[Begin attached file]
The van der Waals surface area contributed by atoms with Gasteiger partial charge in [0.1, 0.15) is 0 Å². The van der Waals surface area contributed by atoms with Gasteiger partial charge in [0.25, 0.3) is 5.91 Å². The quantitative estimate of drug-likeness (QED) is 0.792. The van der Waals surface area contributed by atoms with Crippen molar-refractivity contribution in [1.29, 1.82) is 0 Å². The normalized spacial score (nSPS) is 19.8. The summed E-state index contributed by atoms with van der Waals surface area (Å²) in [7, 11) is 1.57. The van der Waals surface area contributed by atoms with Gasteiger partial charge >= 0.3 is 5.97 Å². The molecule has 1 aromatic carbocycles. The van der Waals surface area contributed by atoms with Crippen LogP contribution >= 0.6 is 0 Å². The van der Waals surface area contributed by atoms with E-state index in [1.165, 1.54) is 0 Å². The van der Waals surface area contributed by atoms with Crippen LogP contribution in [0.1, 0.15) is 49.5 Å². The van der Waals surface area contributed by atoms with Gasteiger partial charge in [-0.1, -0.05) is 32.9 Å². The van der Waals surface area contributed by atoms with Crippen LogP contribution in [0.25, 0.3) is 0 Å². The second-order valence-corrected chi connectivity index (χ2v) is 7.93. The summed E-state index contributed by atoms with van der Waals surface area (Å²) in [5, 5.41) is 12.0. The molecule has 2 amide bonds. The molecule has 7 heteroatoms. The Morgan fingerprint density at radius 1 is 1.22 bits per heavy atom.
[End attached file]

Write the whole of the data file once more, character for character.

The van der Waals surface area contributed by atoms with Gasteiger partial charge in [0.1, 0.15) is 0 Å². The van der Waals surface area contributed by atoms with Gasteiger partial charge in [0.25, 0.3) is 5.91 Å². The quantitative estimate of drug-likeness (QED) is 0.792. The van der Waals surface area contributed by atoms with Crippen molar-refractivity contribution in [1.29, 1.82) is 0 Å². The normalized spacial score (nSPS) is 19.8. The summed E-state index contributed by atoms with van der Waals surface area (Å²) in [7, 11) is 1.57. The van der Waals surface area contributed by atoms with Gasteiger partial charge >= 0.3 is 5.97 Å². The molecule has 1 aromatic carbocycles. The van der Waals surface area contributed by atoms with Crippen LogP contribution >= 0.6 is 0 Å². The van der Waals surface area contributed by atoms with E-state index in [1.165, 1.54) is 0 Å². The van der Waals surface area contributed by atoms with Crippen LogP contribution in [0.1, 0.15) is 49.5 Å². The van der Waals surface area contributed by atoms with Gasteiger partial charge in [-0.1, -0.05) is 32.9 Å². The van der Waals surface area contributed by atoms with Crippen LogP contribution in [0.25, 0.3) is 0 Å². The second-order valence-corrected chi connectivity index (χ2v) is 7.93. The summed E-state index contributed by atoms with van der Waals surface area (Å²) in [5, 5.41) is 12.0. The molecule has 2 amide bonds. The molecule has 7 heteroatoms. The Morgan fingerprint density at radius 1 is 1.22 bits per heavy atom.